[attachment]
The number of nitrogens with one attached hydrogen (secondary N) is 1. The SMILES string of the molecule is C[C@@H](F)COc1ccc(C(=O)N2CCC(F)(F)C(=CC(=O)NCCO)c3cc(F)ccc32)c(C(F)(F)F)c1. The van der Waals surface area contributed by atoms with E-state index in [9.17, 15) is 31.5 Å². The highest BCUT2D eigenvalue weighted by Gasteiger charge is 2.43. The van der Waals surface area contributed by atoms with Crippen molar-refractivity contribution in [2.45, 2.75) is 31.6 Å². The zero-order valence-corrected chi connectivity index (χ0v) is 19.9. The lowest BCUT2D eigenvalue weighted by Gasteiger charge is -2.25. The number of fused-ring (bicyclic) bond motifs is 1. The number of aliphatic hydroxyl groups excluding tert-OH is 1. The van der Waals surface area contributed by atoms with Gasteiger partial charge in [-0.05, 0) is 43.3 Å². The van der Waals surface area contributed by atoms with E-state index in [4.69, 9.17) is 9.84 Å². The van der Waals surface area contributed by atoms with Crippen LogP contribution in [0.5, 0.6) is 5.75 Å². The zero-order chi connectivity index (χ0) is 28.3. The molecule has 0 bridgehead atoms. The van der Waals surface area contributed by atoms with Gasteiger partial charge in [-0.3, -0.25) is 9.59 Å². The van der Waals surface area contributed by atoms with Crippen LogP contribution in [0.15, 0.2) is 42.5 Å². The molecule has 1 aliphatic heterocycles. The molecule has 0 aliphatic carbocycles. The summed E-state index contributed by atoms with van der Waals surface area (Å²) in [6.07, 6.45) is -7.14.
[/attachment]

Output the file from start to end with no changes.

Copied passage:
The number of nitrogens with one attached hydrogen (secondary N) is 1. The SMILES string of the molecule is C[C@@H](F)COc1ccc(C(=O)N2CCC(F)(F)C(=CC(=O)NCCO)c3cc(F)ccc32)c(C(F)(F)F)c1. The van der Waals surface area contributed by atoms with E-state index in [9.17, 15) is 31.5 Å². The highest BCUT2D eigenvalue weighted by Gasteiger charge is 2.43. The van der Waals surface area contributed by atoms with Crippen molar-refractivity contribution in [2.45, 2.75) is 31.6 Å². The zero-order valence-corrected chi connectivity index (χ0v) is 19.9. The lowest BCUT2D eigenvalue weighted by Gasteiger charge is -2.25. The number of fused-ring (bicyclic) bond motifs is 1. The number of aliphatic hydroxyl groups excluding tert-OH is 1. The van der Waals surface area contributed by atoms with Gasteiger partial charge in [-0.05, 0) is 43.3 Å². The van der Waals surface area contributed by atoms with E-state index in [4.69, 9.17) is 9.84 Å². The van der Waals surface area contributed by atoms with Crippen LogP contribution in [0.5, 0.6) is 5.75 Å². The zero-order chi connectivity index (χ0) is 28.3. The molecule has 0 bridgehead atoms. The van der Waals surface area contributed by atoms with Gasteiger partial charge in [-0.3, -0.25) is 9.59 Å². The van der Waals surface area contributed by atoms with Crippen LogP contribution in [0.15, 0.2) is 42.5 Å². The molecule has 1 aliphatic heterocycles. The molecule has 0 aliphatic carbocycles. The summed E-state index contributed by atoms with van der Waals surface area (Å²) in [6.07, 6.45) is -7.14.